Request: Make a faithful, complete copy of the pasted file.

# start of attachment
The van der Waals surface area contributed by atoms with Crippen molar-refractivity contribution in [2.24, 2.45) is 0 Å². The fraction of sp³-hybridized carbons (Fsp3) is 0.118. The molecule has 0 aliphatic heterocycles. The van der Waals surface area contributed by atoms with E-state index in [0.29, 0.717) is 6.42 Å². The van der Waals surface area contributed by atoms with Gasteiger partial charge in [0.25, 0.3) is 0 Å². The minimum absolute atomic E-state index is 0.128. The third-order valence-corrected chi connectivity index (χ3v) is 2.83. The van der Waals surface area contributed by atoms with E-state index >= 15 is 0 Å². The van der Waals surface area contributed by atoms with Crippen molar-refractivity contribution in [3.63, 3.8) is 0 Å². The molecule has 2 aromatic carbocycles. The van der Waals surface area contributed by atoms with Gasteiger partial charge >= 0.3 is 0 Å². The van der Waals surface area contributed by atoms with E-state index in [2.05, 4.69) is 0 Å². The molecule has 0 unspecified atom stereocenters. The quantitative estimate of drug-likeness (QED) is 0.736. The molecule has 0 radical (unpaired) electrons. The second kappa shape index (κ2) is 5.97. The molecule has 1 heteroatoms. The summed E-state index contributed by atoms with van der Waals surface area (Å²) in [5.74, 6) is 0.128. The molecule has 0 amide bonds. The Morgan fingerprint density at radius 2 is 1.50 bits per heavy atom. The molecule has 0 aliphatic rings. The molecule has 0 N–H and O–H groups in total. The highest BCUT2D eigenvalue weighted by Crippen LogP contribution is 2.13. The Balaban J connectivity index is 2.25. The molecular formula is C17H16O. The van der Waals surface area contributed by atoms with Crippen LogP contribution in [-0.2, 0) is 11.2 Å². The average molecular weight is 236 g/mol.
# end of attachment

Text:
The van der Waals surface area contributed by atoms with Crippen molar-refractivity contribution in [2.24, 2.45) is 0 Å². The fraction of sp³-hybridized carbons (Fsp3) is 0.118. The molecule has 0 aliphatic heterocycles. The van der Waals surface area contributed by atoms with E-state index in [0.29, 0.717) is 6.42 Å². The van der Waals surface area contributed by atoms with Gasteiger partial charge in [0.25, 0.3) is 0 Å². The minimum absolute atomic E-state index is 0.128. The third-order valence-corrected chi connectivity index (χ3v) is 2.83. The van der Waals surface area contributed by atoms with E-state index >= 15 is 0 Å². The van der Waals surface area contributed by atoms with Crippen molar-refractivity contribution in [3.63, 3.8) is 0 Å². The molecule has 2 aromatic carbocycles. The van der Waals surface area contributed by atoms with Gasteiger partial charge >= 0.3 is 0 Å². The van der Waals surface area contributed by atoms with E-state index in [2.05, 4.69) is 0 Å². The molecule has 0 unspecified atom stereocenters. The quantitative estimate of drug-likeness (QED) is 0.736. The molecule has 0 radical (unpaired) electrons. The second kappa shape index (κ2) is 5.97. The molecule has 1 heteroatoms. The summed E-state index contributed by atoms with van der Waals surface area (Å²) in [5.74, 6) is 0.128. The molecule has 0 amide bonds. The Morgan fingerprint density at radius 2 is 1.50 bits per heavy atom. The molecule has 0 aliphatic rings. The molecule has 0 N–H and O–H groups in total. The highest BCUT2D eigenvalue weighted by Crippen LogP contribution is 2.13. The Balaban J connectivity index is 2.25. The molecular formula is C17H16O. The van der Waals surface area contributed by atoms with Crippen LogP contribution in [-0.2, 0) is 11.2 Å². The average molecular weight is 236 g/mol.